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India doesn't need green cars: Environment minister
Wall Street Journal, 28 August '10
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Environment Minister Jairam Ramesh, who grabbed headlines this week by blocking Vedanta Resources' mining plans in the eastern state of Orissa in order to protect forests and tribes there, dropped another bomb.

The government's protector of all things green told a gathering of the best and brightest of India's booming auto industry that electric cars and biofuels are probably no good for India.

While the popular Toyota Prius may be roaming Indian roads by the end of the year, there probably won't be very many people that love mother earth enough to accept the high cost and inconvenience of an electric car here.

Mr. Ramesh said to hundreds of auto executives and analysts assembled at the Society of Indian Automobile Manufacturers annual conference that electric cars don't make sense in India even for "green" drivers. Not only are they too expensive to be practical but they also lead to more (mostly coal-generated) electricity consumption which hurts the environment as well.

"I would urge the auto sector not to treat the environment as a speed-breaker," he said. Biofuels are also not the "silver bullet" for India's pollution problems, he said, because India needs to use its cropland to grow food not fuel. In India, automobiles only contribute around 7% of the country's greenhouse gasses.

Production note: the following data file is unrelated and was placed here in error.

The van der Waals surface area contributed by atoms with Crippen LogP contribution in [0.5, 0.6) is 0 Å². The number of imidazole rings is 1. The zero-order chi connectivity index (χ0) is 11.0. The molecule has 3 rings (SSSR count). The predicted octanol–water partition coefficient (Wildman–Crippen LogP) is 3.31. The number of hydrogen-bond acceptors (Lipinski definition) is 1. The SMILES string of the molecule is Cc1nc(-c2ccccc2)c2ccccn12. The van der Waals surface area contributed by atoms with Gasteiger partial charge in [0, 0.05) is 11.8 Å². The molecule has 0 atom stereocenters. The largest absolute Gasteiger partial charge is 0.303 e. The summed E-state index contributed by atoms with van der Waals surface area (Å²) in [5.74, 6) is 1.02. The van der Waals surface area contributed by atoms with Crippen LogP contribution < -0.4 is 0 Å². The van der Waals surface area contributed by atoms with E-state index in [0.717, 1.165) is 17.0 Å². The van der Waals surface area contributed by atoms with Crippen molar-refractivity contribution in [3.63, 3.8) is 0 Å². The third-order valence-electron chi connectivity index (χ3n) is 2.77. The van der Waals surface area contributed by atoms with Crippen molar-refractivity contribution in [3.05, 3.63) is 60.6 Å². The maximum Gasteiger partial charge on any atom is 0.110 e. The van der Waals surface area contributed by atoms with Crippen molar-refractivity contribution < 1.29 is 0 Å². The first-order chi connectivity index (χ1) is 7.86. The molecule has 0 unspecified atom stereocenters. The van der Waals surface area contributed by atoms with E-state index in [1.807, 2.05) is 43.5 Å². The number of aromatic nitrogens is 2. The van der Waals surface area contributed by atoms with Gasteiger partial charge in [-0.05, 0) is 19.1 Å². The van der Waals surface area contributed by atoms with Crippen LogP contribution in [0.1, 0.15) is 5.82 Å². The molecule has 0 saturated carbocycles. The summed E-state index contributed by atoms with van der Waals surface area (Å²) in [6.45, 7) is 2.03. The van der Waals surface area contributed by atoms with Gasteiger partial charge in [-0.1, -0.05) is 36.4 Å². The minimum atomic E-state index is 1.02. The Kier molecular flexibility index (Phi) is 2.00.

A smarter way to lower auto emissions in India would be to promote the use of more fuel-efficient diesel engines, set strict emission standards and phase out old cars, analysts said, agreeing with Mr. Ramesh.

"Biofuels require so much land and India doesn't have land. With electric cars you just are just moving the pollution to a different location," said Paul Blokland, director of auto research company Segment Y Automotive Intelligence, an automotive-consulting firm based in Goa, India. "What would be a lot better is to get rid of the older vehicles."

India has around 18 million vehicles on the road today, of which close to one third are more than 13 years old, he said. As these cars on average pollute more than 20 times more than new cars, banning them from the road (or giving their owners incentives to trade them in for new cars and trucks) could cut India's emissions in half, Mr. Blokland said.